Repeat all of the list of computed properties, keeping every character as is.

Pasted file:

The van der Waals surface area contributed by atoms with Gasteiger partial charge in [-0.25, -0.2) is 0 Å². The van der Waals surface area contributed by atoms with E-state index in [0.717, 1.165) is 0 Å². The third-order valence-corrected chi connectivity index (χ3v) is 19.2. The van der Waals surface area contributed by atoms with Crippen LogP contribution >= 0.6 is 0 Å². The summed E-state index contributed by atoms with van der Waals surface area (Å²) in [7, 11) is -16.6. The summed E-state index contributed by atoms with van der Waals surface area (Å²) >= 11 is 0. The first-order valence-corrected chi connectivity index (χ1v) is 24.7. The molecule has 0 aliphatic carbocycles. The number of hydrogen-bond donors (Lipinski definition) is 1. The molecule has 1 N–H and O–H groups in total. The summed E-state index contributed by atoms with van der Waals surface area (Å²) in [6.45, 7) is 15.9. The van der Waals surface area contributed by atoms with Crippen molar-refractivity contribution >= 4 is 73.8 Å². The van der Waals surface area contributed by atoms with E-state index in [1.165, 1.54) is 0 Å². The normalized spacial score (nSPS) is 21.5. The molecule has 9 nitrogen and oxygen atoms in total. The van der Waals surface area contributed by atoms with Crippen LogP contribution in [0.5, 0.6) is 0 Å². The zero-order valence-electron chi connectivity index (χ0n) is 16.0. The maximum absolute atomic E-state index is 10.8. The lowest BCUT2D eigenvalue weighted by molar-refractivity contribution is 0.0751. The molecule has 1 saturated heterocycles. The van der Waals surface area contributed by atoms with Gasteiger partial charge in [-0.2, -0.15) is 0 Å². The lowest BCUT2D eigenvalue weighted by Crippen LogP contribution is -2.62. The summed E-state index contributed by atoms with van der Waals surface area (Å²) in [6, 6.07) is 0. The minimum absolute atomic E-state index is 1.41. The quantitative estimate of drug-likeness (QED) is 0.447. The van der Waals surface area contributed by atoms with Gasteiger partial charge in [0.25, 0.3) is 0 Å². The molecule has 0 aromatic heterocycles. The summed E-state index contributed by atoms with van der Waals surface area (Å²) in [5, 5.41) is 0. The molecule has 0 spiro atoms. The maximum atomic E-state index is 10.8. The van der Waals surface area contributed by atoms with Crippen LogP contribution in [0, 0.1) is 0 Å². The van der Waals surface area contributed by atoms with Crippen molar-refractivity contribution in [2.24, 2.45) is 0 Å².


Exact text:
The van der Waals surface area contributed by atoms with Gasteiger partial charge in [-0.25, -0.2) is 0 Å². The van der Waals surface area contributed by atoms with E-state index in [0.717, 1.165) is 0 Å². The third-order valence-corrected chi connectivity index (χ3v) is 19.2. The van der Waals surface area contributed by atoms with Crippen LogP contribution >= 0.6 is 0 Å². The summed E-state index contributed by atoms with van der Waals surface area (Å²) in [7, 11) is -16.6. The summed E-state index contributed by atoms with van der Waals surface area (Å²) >= 11 is 0. The first-order valence-corrected chi connectivity index (χ1v) is 24.7. The molecule has 0 aliphatic carbocycles. The number of hydrogen-bond donors (Lipinski definition) is 1. The molecule has 1 N–H and O–H groups in total. The summed E-state index contributed by atoms with van der Waals surface area (Å²) in [6.45, 7) is 15.9. The van der Waals surface area contributed by atoms with Crippen molar-refractivity contribution >= 4 is 73.8 Å². The van der Waals surface area contributed by atoms with E-state index in [1.165, 1.54) is 0 Å². The normalized spacial score (nSPS) is 21.5. The molecule has 9 nitrogen and oxygen atoms in total. The van der Waals surface area contributed by atoms with Crippen LogP contribution in [0.5, 0.6) is 0 Å². The zero-order valence-electron chi connectivity index (χ0n) is 16.0. The maximum absolute atomic E-state index is 10.8. The lowest BCUT2D eigenvalue weighted by molar-refractivity contribution is 0.0751. The molecule has 1 saturated heterocycles. The van der Waals surface area contributed by atoms with Gasteiger partial charge in [-0.2, -0.15) is 0 Å². The lowest BCUT2D eigenvalue weighted by Crippen LogP contribution is -2.62. The summed E-state index contributed by atoms with van der Waals surface area (Å²) in [6, 6.07) is 0. The minimum absolute atomic E-state index is 1.41. The quantitative estimate of drug-likeness (QED) is 0.447. The van der Waals surface area contributed by atoms with Gasteiger partial charge in [0.25, 0.3) is 0 Å². The molecule has 0 aromatic heterocycles. The summed E-state index contributed by atoms with van der Waals surface area (Å²) in [5, 5.41) is 0. The molecule has 0 spiro atoms. The maximum atomic E-state index is 10.8. The van der Waals surface area contributed by atoms with Crippen LogP contribution in [0, 0.1) is 0 Å². The van der Waals surface area contributed by atoms with Crippen molar-refractivity contribution in [2.24, 2.45) is 0 Å².